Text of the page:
The cultural evolution of Pittsburgh’s North Side began with the Mattress Factory–an anchor and incubator for contemporary art that’s been cutting the experimental edge of international expression by artists for artists since 1977.
Just a short walk from Randyland, the Mattress Factory factors heavily in site-specific installations occupying a collection of once-abandoned, but rehabilitated properties that have contributed greatly to the economic development and revitalization of a once-depressed community.
Not knowing what to expect, Leah and I dropped in during a transitional time for the museum, when much of the Main Building was undergoing preparation in anticipation of a late September opening.
But what we saw pushes the boundaries of form and information, while pushing the buttons of eccentric taste and interpretation.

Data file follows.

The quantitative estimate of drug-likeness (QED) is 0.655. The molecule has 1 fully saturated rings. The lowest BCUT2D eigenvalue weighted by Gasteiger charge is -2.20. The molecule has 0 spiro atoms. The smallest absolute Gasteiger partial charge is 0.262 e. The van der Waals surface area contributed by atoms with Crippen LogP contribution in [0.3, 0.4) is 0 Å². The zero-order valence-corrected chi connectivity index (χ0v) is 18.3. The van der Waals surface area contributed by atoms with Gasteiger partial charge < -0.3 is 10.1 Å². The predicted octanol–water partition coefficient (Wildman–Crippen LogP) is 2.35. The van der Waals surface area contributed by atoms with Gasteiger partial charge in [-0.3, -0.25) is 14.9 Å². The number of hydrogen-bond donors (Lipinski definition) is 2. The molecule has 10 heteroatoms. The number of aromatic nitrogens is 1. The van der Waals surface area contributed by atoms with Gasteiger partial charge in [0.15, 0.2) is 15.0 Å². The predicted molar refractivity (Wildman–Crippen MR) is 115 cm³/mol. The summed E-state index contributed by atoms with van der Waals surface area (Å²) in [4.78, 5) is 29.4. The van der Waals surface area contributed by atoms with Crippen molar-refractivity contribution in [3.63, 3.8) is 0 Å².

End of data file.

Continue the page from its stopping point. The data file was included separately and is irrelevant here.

Two outlying row houses housed separate exhibits. Our exploration began at the Monteray Annex…
…and continued at the Sampsonia Annex…
…before returning to the Main Building, where we followed the advice of an admissions clerk, and started on Floor 3 for a look at Yayoi Kusama’s two rooms…
…followed by a voyeuristic installation by Greer Lankton.
When the elevator dropped us at Floor 2, we paused long enough in the darkened foyer for our eyes to adjust, before feeling our way through a serpentine corridor that guided us to James Turrell’s light projections.
We finished our tour with a stroll around a compact courtyard garden designed by Winifred Lutz.
While not as exhaustive as a Whitney Museum Biennial, the Mattress Factory holds a firm place in the art world, where artists can dream and “create remarkable works of art that help us see the world in a fresh and different way.”